I would not capitalize "apartheid". None of the dictionaries I have checked capitalize it as a headword (MW, AHD, Collins, Oxford).
Capitalization, like punctuation, is one of the less settled areas of English orthography. I somewhat doubt that there is any definite answer about whether it is "correct" or "incorrect" to capitalize this word, so I won't attempt to answer that part of the question.
The Google Ngram Viewer shows lowercase as more frequent than uppercase:
This holds also for "during apartheid/Apartheid":
The Oxford English Dictionary does not capitalize it as a headword, and only includes, as far as I can see, one quotation where it is capitalized in a non-sentence-initial position (it is also enclosed in quotation marks in this context):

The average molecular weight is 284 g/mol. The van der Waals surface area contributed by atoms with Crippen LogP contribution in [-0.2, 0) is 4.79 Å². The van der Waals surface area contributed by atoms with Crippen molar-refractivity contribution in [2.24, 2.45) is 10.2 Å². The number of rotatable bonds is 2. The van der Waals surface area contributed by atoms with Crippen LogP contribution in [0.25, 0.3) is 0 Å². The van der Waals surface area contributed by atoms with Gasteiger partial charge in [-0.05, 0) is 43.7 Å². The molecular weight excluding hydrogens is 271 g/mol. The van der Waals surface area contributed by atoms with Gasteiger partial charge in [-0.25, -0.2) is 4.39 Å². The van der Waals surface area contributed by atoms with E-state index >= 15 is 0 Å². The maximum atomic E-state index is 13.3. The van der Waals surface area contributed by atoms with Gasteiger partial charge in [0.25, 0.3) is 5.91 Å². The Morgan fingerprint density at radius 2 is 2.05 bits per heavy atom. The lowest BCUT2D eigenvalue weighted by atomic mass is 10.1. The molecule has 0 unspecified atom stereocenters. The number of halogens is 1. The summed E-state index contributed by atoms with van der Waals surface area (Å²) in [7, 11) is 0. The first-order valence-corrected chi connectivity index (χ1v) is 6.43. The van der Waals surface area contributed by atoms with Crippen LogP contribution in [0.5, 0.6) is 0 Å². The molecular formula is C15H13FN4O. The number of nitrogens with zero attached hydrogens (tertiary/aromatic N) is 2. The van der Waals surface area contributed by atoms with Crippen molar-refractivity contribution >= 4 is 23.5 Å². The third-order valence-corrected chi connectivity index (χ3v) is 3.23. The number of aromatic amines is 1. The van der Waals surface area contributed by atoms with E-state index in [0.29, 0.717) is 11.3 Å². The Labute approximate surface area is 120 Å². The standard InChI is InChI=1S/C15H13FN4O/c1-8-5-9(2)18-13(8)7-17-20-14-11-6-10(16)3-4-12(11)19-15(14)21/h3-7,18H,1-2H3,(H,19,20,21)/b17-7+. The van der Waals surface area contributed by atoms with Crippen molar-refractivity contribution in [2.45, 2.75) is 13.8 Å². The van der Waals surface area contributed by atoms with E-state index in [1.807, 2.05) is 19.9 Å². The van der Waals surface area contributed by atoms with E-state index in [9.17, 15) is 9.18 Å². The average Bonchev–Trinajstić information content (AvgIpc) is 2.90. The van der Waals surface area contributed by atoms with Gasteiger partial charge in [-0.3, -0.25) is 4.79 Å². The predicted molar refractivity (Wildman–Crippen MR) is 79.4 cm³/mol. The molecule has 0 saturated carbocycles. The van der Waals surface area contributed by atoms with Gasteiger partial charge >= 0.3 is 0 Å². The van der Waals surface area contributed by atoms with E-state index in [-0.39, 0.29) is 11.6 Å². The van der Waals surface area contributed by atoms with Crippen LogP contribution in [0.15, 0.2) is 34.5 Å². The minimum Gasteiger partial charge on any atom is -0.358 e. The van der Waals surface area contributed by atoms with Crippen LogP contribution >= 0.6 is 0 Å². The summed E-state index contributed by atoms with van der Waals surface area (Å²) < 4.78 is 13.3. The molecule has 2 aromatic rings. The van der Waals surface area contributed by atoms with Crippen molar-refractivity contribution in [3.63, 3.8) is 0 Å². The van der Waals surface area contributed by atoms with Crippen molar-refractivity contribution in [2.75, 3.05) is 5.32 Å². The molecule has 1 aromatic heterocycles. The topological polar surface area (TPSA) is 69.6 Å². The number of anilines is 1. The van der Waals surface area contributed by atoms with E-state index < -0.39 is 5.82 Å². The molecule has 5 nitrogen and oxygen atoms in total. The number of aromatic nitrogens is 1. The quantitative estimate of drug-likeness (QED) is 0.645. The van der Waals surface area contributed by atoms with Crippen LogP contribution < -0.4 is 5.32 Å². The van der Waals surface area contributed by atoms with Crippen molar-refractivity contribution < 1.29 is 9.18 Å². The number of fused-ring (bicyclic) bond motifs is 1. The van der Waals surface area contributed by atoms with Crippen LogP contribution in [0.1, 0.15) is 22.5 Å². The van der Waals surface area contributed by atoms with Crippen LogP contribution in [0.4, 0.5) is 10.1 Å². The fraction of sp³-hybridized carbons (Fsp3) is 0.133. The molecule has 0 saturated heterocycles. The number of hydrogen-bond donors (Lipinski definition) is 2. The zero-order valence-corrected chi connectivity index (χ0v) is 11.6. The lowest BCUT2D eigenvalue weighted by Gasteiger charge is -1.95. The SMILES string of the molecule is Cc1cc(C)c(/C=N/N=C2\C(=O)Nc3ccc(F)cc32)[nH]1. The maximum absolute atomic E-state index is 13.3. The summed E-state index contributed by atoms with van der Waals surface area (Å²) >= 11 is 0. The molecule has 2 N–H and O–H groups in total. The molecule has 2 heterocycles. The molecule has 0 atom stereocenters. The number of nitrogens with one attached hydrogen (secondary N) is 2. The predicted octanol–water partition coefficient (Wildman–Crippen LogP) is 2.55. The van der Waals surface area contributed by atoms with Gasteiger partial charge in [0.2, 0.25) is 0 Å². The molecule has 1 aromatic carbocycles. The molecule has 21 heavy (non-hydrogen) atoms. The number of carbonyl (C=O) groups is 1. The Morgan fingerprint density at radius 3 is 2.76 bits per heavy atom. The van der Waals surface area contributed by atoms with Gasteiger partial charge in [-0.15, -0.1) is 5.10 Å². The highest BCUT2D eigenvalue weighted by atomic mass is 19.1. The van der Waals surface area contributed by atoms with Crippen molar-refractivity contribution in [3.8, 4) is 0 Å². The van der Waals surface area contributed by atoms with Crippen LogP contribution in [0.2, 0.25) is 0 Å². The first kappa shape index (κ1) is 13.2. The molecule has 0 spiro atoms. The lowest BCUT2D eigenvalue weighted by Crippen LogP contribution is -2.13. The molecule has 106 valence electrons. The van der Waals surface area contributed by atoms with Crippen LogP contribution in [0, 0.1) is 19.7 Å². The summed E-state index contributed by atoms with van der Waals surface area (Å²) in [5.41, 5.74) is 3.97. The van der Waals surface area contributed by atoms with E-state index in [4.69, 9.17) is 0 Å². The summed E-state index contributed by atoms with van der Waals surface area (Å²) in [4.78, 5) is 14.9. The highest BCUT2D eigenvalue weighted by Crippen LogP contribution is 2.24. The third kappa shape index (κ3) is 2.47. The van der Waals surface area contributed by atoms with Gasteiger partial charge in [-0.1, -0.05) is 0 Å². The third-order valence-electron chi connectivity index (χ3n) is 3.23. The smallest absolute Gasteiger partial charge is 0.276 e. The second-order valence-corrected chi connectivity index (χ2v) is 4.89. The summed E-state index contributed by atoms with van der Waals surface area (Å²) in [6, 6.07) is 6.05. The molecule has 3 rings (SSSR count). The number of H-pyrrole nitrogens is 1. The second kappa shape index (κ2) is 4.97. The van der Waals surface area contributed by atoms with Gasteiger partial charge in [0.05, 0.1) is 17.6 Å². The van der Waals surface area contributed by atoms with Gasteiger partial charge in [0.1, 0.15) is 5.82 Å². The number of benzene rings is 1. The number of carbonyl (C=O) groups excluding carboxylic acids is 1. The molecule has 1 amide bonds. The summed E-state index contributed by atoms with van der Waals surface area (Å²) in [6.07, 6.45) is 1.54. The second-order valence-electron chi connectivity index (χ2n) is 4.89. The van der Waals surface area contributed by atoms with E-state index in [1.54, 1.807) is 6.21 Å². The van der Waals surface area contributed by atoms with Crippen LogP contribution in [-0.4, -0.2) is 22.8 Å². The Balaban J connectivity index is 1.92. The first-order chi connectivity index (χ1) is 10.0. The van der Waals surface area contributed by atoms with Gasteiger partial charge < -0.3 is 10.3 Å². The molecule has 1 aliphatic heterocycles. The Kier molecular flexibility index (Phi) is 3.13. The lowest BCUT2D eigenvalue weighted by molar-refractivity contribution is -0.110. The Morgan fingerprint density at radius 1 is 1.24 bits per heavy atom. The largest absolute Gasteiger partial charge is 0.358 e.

1949 Manch. Guardian 13 July 4/6 Thus Dr. Malan's policy of ‘Apartheid’ for the non-Europeans, which is only the Dutch word for Field Marshal Smuts's policy of ‘segregation’, which in turn is only a pretty word for repression, is achieving a position of ‘Apartheid’, in the literal sense of isolation, for the nation as a whole.
Compared to this, the OED gives about 10 examples of lowercase apartheid from the late 1940s to the 1960s, which are mostly italicized.
There may be arguments for capitalizing the first letter (at least in some contexts), but the preferred usage seems to be to write "apartheid" with a lowercase letter.